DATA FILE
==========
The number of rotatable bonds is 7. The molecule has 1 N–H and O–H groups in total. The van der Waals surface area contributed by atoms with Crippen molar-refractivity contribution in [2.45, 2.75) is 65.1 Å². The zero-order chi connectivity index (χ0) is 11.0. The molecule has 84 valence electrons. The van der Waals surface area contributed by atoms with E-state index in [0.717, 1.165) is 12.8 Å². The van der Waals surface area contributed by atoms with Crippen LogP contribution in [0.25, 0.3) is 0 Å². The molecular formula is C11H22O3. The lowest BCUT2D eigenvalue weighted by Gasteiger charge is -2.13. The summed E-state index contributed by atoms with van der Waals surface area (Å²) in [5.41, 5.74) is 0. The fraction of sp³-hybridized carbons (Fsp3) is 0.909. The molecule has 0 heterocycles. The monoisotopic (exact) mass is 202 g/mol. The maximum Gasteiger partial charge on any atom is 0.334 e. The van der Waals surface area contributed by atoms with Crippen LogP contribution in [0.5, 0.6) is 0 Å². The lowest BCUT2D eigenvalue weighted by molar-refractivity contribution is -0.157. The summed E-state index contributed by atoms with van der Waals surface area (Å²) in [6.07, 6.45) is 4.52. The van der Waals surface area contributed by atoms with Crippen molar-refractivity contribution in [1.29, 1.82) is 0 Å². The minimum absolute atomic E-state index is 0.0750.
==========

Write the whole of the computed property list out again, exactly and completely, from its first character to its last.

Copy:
The number of rotatable bonds is 7. The molecule has 1 N–H and O–H groups in total. The van der Waals surface area contributed by atoms with Crippen molar-refractivity contribution in [2.45, 2.75) is 65.1 Å². The zero-order chi connectivity index (χ0) is 11.0. The molecule has 84 valence electrons. The van der Waals surface area contributed by atoms with E-state index in [0.717, 1.165) is 12.8 Å². The van der Waals surface area contributed by atoms with Crippen LogP contribution in [0.25, 0.3) is 0 Å². The molecular formula is C11H22O3. The lowest BCUT2D eigenvalue weighted by Gasteiger charge is -2.13. The summed E-state index contributed by atoms with van der Waals surface area (Å²) in [5.41, 5.74) is 0. The fraction of sp³-hybridized carbons (Fsp3) is 0.909. The molecule has 0 heterocycles. The monoisotopic (exact) mass is 202 g/mol. The maximum Gasteiger partial charge on any atom is 0.334 e. The van der Waals surface area contributed by atoms with Crippen LogP contribution in [0.5, 0.6) is 0 Å². The lowest BCUT2D eigenvalue weighted by molar-refractivity contribution is -0.157. The summed E-state index contributed by atoms with van der Waals surface area (Å²) in [6.07, 6.45) is 4.52. The van der Waals surface area contributed by atoms with Crippen molar-refractivity contribution in [1.29, 1.82) is 0 Å². The minimum absolute atomic E-state index is 0.0750.